I assume that these false prophets and wicked priests condoned acts of injustice and oppression. Now I am curious as to whether they attempted to furnish a theological justification for these actions. Did they view the foreigner, the fatherless and the widow as people who were cursed by God? Did they assert that these disadvantaged people were separate from the church of God – and so He had no concern for them? Or did they passively condone these actions while secretly acknowledging their inherent sinfulness?

Here, we see that Jeremiah contends with a plethora of false prophets and wicked priests in communicating his message to his compatriots. Calvin offers some thoughts on this point in his commentary on verse 16:

As Jeremiah forbade the people to listen to such men, they must have been very confused: “What does this mean? Why does God allow these unprincipled men to occupy a place in the temple and to exercise a prophetic office there though they are all cheats, perjurers, and impostors?”

I have blogged about the difficulties that the people of Judah faced in attempting to discern truth from fiction. Since the messages conveyed by Jeremiah and the false prophets were diametrically opposed, one could only assess their veracity by looking for confirmatory evidence. Now the people of Judah knew that the Babylonian forces were pressing their siege of Jerusalem. In light of their predicament, how did the false prophets justify their optimistic messages? Were they convinced that God would never sanction the destruction of His temple? Were they assured that their foreign allies would break the ongoing siege of their capital? How did they respond when the Babylonians overran Jerusalem?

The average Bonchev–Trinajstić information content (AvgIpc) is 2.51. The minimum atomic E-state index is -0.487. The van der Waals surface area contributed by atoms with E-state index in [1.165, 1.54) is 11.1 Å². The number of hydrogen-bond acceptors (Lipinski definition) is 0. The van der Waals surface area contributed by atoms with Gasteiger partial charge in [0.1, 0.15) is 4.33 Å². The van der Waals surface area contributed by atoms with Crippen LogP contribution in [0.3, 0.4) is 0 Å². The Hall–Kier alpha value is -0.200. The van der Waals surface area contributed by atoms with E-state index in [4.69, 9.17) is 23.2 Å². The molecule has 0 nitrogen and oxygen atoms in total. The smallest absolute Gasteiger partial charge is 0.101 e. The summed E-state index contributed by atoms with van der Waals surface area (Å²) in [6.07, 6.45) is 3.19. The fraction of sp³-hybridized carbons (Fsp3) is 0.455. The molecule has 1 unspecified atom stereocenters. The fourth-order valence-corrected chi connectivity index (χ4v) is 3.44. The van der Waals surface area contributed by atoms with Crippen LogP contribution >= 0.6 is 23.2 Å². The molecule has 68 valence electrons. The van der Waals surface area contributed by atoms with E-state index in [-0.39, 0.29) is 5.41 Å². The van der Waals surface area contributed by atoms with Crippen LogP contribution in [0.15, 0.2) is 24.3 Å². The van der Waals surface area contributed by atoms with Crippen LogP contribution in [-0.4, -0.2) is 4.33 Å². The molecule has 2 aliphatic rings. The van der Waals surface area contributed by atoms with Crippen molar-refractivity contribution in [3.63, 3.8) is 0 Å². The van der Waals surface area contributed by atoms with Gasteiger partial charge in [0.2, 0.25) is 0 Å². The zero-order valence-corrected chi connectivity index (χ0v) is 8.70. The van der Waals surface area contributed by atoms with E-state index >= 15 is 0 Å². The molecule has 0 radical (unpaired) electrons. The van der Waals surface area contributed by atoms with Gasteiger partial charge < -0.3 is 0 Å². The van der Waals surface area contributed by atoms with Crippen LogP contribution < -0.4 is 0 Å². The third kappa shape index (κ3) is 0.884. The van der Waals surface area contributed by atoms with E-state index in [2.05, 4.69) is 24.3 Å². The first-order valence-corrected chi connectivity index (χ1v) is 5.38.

A secondary application of this passage concerns the delicate balance that modern-day pastors must strike when crafting their sermons. On one hand, they must learn from the negative example of the false prophets and wicked priests in Judah: if they neither spur their congregants to live holy lives nor exhort them to regularly assess their walk with God, then they display a lack of concern for their spiritual growth. On the other hand, if they harp on the themes of sin and guilt, then their congregants would probably grow spiritually weary and despondent. Truly it is difficult to know – on an arbitrary Sunday – what God wants to say to an arbitrary congregation. Thus, we must continue to pray for our spiritual leaders – that they would know how to discern God’s voice on a daily basis and respond to Him through their sermons.

Jesus Like Melchizedek May 3, 2015

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Here are my thoughts on Hebrews 7:11-28.

Summary: The author begins with the following rhetorical question: if perfection belonged to the priesthood of Levi and the family of Aaron – as this priesthood had been instituted in the law that was given to the whole church of all ages under the old testament – then why did a priest from a different stock appear? This stems from the fact that the priesthood of Levi has been abolished – and so the law that was given to the whole church of all ages under the old testament has been abolished. Indeed, Jesus Christ, who belonged to the priesthood of Melchizedek, was not in the tribe of Levi; it is evident that He rose from the tribe of Judah, and no one from that tribe had either served as a priest or attended the services. Moreover, the law that was given to the whole church of all ages under the old testament states that the priesthood did not belong to the tribe of Judah. Now Jesus Christ was appointed by God as a priest from the stock of Melchizedek; He did not become a priest through the law, yet His life and His divine nature equipped Him to carry out His office. The author supports this point by quoting from Psalm 110:4, where the Holy Spirit spoke through David.